Australia's toxic racist politics

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Racism doesn’t have to be open and evident, says 17-year-old Ethiopian immigrant Ben Kroone, it can be harbored inside and manifested through actions and words.

(Image courtesy: NSW Reconciliation Council)

AS THE ELECTION year draws closer, we have to ponder at the state of Australia’s politics and politicians. The ideological divide of Labor and Liberal Parties is eradicating at an alarming rate. Factional warfare within the Labor Party seems largely to blame for Labor revisiting John Howard’s policies on such things as asylum seekers and single parent-benefits.

Last week, Labor had a change of heart on some asylum seekers and is planning on issuing “bridging visas” which includes no working rights. According to some in Labor’s Left faction, this is too familiar to opposition leader Tony Abbott’s and Shadow Minister for Immigration Scott Morrison’s ‘Temporary Protection Visas’ (TPVs) policy.

Once again, this proposed policy is a mere regurgitation of a former Howard-era policy. How long will it take this Government to realise these policies aren’t deterring people getting on boats? The policy, however, is a very small step forward towards a viable and humane policy on refugees, who in turn haven’t committed a crime.

Julia Gillard, her cabinet and, apparently, a large majority of politicians, have failed to remember that Australia has signed the United Nations 1951 Refugee Convention. This binding Convention clearly states:
[The Convention] recognizes the right of persons to seek asylum from persecution in other countries."

So, if it’s refugees' right – therefore perfectly legal – to seek asylum in other countries, why are they being treated worse than criminals?

Humanitarian watchdog Amnesty International has described Nauru as a ‘human rights catastrophe’ and have notified the public that many of the male detainees have attempted suicide and their mental welfare is deteriorating.

The Amnesty ambassadors who were given full access to Nauru were denied from taking photos of the so-called ‘facility’. Is this an admission of guilt on behalf of the government? But while the Government is bickering with itself and with the Opposition, there seems no end sight for the detainees in Nauru, Christmas Island and other detention centres.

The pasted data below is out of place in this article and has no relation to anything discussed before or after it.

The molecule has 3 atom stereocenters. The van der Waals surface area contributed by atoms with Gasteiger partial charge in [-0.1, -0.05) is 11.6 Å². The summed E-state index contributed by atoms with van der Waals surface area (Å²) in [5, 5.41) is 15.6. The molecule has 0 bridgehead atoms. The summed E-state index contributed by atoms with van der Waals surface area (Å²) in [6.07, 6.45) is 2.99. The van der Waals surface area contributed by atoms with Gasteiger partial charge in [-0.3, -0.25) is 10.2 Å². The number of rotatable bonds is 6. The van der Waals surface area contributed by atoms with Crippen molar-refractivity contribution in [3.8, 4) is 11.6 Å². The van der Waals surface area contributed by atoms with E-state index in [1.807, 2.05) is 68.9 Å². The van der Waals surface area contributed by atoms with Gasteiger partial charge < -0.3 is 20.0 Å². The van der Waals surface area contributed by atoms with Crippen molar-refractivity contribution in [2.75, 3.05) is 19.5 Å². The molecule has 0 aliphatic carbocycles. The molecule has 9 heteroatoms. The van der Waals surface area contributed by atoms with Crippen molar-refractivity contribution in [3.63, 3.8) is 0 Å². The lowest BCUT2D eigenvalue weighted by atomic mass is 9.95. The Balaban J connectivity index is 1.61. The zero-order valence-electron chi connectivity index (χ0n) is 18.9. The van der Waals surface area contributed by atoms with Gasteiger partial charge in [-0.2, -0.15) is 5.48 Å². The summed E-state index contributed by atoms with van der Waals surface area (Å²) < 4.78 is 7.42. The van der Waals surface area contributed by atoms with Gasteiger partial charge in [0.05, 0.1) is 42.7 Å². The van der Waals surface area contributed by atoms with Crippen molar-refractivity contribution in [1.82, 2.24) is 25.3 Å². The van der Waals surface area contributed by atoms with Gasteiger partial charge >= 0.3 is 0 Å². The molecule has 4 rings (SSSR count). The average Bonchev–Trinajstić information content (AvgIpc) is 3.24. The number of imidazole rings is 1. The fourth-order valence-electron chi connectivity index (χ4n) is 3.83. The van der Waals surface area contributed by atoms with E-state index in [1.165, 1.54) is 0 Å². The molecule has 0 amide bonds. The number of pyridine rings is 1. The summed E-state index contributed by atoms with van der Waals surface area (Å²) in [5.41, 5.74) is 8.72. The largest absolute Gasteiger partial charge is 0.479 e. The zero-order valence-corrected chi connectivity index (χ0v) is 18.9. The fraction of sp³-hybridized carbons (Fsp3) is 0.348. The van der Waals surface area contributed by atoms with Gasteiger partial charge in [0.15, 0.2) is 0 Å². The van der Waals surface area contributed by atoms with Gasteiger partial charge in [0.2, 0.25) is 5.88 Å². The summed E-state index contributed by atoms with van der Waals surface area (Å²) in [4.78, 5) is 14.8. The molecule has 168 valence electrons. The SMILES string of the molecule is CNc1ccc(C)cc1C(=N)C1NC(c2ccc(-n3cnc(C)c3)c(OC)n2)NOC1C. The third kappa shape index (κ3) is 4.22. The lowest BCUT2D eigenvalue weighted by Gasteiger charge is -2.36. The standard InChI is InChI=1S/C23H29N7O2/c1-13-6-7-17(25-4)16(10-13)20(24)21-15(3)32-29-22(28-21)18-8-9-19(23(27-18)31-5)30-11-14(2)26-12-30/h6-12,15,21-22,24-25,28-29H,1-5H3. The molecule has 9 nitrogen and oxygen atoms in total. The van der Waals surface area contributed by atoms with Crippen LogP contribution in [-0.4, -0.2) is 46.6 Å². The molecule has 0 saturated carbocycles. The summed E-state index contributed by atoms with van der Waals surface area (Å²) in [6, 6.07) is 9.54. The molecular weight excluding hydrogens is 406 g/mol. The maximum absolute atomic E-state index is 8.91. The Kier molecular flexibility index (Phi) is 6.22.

As Opposition leader , Tony Abbott should hold the government accountable for their actions and offer more humane solutions. But he and his Deputy Julie Bishop rather spend the last week of parliament to harass the Prime Minister into the corner for some of her allegedly dubious actions as a lawyer well before she entered Parliament. Does Tony Abbot really think that questioning Gillard on her actions some 20 years ago is currently more important than the important issues at hand?

During this whole debacle, one has to wonder if the issue wouldn’t be as heated if the asylum seekers weren’t seen as “potential terrorists” by the ignorant and the racists within Australia’s media. Would the policies by the Government and Opposition be different if it was Caucasian Christians risking their lives to get to Australia? This debate will open up a bigger can of worms, but its one we – the public – need to have.

While I’m not claiming politicians are racist or have any particular racial prejudice, we need to understand that racism doesn’t have to be open and evident — it can be harbored inside and only manifested through small and seemingly minute actions and words.

This work is licensed under a Creative Commons Attribution-NonCommercial-NoDerivs 3.0 Australia License

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Australia's toxic racist politics

Racism doesn’t have to be open and evident, says 17-year-old Ethiopian immigrant ...  
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